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Judge rules Sault man put women at risk by not disclosing HIV status

He met two of the women on a dating website. The third he was introduced to by family
The Sault Ste. Marie Courthouse is pictured in this file photo. Michael Purvis/SooToday

A judge has found a local man, who didn't disclose his HIV-positive status to three sexual partners, guilty of aggravated sexual assault.

Superior Court Justice Edward Gareau convicted Nicholas Goodchild of three counts of the offence, following a seven-day trial that took place in June and July.

The case involved a trio of women who had sexual relations with Goodchild between July 2013 and April 2014.

It centred around the issue of the "significant risk of bodily harm" and whether there was a realistic possibility of transmission of HIV virus, he said in a decision released Nov. 15.

One of the complainants tested positive for HIV in October 2014. The early diagnosis enabled effective treatment, the court heard.

In an agreed statement of facts, Gareau was told Goodchild went to the Sault Area Hospital with possible pneumonia on Oct. 10, 2013, where blood work, including a HIV screen, was ordered.

Ten days later, he returned to the hospital for the test results and was informed he was HIV positive.

Gareau said it was an undisputed fact that the accused had knowledge of his status as of Oct. 20, 2013.

As well, as early as Jan. 14, 2010, Goodchild had been contacted by Algoma Public Health and was told he had been named as a contact for a non-confirmed case of HIV.

He was advised by a nurse that he should be tested for HIV, that he should disclose his status to any sexual partner and should use a condom for oral sex and vaginal and anal intercourse.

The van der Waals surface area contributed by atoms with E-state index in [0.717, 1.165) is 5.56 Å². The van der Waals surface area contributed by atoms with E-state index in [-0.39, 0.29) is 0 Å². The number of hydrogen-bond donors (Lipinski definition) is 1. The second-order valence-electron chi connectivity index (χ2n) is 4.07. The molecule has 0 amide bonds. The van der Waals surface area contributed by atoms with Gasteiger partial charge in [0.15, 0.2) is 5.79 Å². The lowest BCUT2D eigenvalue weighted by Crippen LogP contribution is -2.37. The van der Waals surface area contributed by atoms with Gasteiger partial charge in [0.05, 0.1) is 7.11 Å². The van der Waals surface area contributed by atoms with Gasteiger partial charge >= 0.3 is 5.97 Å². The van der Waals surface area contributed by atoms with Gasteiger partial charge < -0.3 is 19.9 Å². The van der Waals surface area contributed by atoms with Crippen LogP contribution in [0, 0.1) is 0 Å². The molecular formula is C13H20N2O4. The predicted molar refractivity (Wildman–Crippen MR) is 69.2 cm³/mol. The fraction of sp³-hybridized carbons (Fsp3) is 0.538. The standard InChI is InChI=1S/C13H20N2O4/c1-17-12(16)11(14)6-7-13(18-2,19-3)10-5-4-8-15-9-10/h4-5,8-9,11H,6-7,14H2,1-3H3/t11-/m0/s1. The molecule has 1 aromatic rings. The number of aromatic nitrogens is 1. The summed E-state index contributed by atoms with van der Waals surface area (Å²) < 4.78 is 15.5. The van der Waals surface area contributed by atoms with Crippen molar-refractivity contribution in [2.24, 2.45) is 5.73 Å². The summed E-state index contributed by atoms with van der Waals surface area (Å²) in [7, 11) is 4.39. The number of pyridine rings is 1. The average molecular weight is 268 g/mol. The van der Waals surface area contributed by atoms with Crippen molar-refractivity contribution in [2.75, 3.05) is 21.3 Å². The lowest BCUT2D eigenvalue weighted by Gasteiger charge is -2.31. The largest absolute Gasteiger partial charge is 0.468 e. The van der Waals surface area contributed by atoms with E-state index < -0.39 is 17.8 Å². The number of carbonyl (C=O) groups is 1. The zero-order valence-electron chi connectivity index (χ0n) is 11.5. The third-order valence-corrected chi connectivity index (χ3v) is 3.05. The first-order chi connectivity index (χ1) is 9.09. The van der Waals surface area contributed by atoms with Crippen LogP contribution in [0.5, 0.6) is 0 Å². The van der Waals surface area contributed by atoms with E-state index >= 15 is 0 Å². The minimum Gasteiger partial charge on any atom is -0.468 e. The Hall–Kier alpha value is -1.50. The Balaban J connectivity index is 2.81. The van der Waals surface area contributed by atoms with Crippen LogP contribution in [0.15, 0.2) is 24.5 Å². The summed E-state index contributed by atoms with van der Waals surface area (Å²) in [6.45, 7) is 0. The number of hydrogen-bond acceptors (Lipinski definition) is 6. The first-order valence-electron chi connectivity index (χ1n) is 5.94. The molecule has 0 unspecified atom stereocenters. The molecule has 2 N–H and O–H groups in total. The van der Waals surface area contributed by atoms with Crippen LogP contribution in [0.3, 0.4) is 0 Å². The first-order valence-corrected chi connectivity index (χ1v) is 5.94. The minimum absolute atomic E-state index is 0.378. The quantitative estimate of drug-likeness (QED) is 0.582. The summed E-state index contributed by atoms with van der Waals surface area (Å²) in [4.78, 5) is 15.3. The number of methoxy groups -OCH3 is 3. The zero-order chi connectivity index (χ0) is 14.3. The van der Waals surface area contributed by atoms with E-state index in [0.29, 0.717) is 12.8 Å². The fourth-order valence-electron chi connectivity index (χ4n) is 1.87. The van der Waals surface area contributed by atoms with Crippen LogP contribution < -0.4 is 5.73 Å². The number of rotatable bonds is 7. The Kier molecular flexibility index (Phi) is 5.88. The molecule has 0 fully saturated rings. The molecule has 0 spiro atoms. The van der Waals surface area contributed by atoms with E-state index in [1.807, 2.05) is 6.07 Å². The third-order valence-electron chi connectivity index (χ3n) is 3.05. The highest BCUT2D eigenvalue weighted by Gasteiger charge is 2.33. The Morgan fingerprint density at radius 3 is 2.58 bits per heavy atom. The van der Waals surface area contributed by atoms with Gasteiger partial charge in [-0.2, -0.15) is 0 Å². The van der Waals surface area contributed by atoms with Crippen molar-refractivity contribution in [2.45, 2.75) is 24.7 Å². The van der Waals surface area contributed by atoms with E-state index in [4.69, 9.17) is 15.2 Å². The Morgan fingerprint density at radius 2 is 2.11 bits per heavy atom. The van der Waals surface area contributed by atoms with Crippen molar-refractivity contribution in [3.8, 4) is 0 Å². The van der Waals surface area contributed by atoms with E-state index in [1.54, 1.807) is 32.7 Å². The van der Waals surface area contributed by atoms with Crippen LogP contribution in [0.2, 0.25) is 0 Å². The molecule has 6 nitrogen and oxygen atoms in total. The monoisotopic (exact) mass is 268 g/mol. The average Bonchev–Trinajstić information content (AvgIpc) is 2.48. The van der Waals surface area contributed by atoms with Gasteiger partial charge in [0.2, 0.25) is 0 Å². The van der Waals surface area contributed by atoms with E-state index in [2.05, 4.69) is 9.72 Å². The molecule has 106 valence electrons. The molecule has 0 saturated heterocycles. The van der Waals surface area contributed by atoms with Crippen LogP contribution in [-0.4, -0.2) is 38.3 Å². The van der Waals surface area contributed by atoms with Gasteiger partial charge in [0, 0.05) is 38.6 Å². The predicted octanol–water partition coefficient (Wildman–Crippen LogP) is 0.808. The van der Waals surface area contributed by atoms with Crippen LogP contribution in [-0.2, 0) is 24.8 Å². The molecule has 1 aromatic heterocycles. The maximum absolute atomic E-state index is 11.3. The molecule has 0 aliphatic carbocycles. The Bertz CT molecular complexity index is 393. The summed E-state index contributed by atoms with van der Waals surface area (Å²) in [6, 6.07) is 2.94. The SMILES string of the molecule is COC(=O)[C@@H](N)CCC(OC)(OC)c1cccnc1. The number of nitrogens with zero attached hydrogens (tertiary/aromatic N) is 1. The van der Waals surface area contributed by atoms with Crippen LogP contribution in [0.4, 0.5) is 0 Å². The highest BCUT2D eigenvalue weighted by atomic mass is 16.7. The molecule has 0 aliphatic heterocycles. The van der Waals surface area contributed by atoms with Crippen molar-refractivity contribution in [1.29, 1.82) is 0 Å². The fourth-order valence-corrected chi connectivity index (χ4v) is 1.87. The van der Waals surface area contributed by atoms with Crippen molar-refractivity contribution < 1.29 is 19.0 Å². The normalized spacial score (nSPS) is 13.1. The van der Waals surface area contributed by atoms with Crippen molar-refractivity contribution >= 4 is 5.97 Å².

Following his HIV positive diagnosis in October 2013, he met with another health unit representative, who outlined the importance of not putting anyone at risk.

Goodchild was advised to either abstain from sexual relations or to use a condom during all sexual acts.

He also was told of the importance of disclosing his status to all partners and he indicated he understood, Gareau heard at the trial.

The accused was referred to Sudbury for treatment, which he started in April 2014.

Two of the complainants met Goodchild through a dating website while the third was introduced to him by one of his family members.

A publication ban prohibits reporting any information that would identify the complainants.

Neither the women nor Goodchild intended or wanted their relationships to be long term or a "boyfriend/girlfriend" dating relationship, the court was told.

The sole purpose of the encounters was to have sexual relations.

Two of the women testified that their encounters with Goodchild included vaginal intercourse with a condom and oral sex without such protection.

The third told the court they had vaginal and oral sex without a condom.

Gareau noted that she had been adamant that Goodchild didn't use a condom during intercourse, but admitted during cross-examination that "there are certain things I don't remember."

"The lack of clarity causes the court some concern" with respect to whether or not a condom was used, he said.

"Not using a condom during vaginal sexual intercourse was not part of Mr. Goodchild's modus operandi," Gareau said.

The judge decided that considering all the evidence, the inconsistencies in the woman's statements and her stark admission about her memory,  that in deciding the legal issues in this case, he was finding that Goodchild used a condom when he had intercourse with her.

After reviewing the testimony he heard during the trial, Gareau concluded, based on the totality of the evidence, that Goodchild was HIV positive, knew that when he had sex with the women and didn't disclose it to them

The judge said he also was satisfied that the women would not have engaged in sexual intercourse with Goodchild if they had known his HIV positive status.

Goodchild used a condom during each of his acts of sexual intercourse, Gareau said.

But the accused didn't start medication and treatment until May 2014, at the earliest, which was after his sexual encounters with the women.

"Since there is not the combined effect of a low viral load and condom use at the time" when Goodchild had intercourse with the women "there exists, in law, a realistic possibility of HIV transmission" during the occurrences, Gareau concluded.

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